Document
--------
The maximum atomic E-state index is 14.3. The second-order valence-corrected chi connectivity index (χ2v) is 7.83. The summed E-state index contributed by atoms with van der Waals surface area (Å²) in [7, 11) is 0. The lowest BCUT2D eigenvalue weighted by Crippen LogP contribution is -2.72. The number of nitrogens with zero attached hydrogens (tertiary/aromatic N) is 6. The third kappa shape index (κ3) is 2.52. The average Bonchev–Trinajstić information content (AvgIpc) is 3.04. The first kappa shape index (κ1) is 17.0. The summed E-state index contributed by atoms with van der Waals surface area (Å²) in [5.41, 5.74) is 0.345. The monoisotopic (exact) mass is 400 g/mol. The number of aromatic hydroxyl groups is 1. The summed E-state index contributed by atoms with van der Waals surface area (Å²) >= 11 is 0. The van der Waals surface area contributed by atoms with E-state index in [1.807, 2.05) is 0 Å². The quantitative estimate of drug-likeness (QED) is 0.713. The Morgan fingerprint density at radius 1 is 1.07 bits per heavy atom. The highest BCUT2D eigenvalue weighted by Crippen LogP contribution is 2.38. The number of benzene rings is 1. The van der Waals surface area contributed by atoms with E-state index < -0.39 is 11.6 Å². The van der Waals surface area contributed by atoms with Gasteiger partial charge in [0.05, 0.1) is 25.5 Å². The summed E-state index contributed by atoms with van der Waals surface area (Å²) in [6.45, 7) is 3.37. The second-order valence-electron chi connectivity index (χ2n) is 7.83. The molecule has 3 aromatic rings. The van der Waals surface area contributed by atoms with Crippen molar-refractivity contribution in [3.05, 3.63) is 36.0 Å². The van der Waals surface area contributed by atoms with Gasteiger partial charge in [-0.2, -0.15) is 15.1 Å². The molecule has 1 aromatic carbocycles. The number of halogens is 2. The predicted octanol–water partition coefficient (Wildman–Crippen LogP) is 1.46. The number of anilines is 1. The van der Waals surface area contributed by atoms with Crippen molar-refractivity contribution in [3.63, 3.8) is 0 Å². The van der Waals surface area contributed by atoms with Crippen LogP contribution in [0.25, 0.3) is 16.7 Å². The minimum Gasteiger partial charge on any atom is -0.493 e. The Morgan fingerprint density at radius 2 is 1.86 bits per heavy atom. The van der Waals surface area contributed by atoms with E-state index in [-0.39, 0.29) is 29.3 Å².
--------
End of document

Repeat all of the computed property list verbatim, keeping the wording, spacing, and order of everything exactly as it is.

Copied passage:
The maximum atomic E-state index is 14.3. The second-order valence-corrected chi connectivity index (χ2v) is 7.83. The summed E-state index contributed by atoms with van der Waals surface area (Å²) in [7, 11) is 0. The lowest BCUT2D eigenvalue weighted by Crippen LogP contribution is -2.72. The number of nitrogens with zero attached hydrogens (tertiary/aromatic N) is 6. The third kappa shape index (κ3) is 2.52. The average Bonchev–Trinajstić information content (AvgIpc) is 3.04. The first kappa shape index (κ1) is 17.0. The summed E-state index contributed by atoms with van der Waals surface area (Å²) in [5.41, 5.74) is 0.345. The monoisotopic (exact) mass is 400 g/mol. The number of aromatic hydroxyl groups is 1. The summed E-state index contributed by atoms with van der Waals surface area (Å²) >= 11 is 0. The van der Waals surface area contributed by atoms with E-state index in [1.807, 2.05) is 0 Å². The quantitative estimate of drug-likeness (QED) is 0.713. The Morgan fingerprint density at radius 1 is 1.07 bits per heavy atom. The highest BCUT2D eigenvalue weighted by Crippen LogP contribution is 2.38. The number of benzene rings is 1. The van der Waals surface area contributed by atoms with E-state index < -0.39 is 11.6 Å². The van der Waals surface area contributed by atoms with Gasteiger partial charge in [0.05, 0.1) is 25.5 Å². The summed E-state index contributed by atoms with van der Waals surface area (Å²) in [6.45, 7) is 3.37. The second-order valence-electron chi connectivity index (χ2n) is 7.83. The molecule has 3 aromatic rings. The van der Waals surface area contributed by atoms with Crippen molar-refractivity contribution in [3.05, 3.63) is 36.0 Å². The van der Waals surface area contributed by atoms with Gasteiger partial charge in [-0.2, -0.15) is 15.1 Å². The molecule has 1 aromatic carbocycles. The number of halogens is 2. The predicted octanol–water partition coefficient (Wildman–Crippen LogP) is 1.46. The number of anilines is 1. The van der Waals surface area contributed by atoms with Crippen molar-refractivity contribution in [3.63, 3.8) is 0 Å². The van der Waals surface area contributed by atoms with Crippen LogP contribution in [0.25, 0.3) is 16.7 Å². The minimum Gasteiger partial charge on any atom is -0.493 e. The Morgan fingerprint density at radius 2 is 1.86 bits per heavy atom. The van der Waals surface area contributed by atoms with E-state index in [-0.39, 0.29) is 29.3 Å².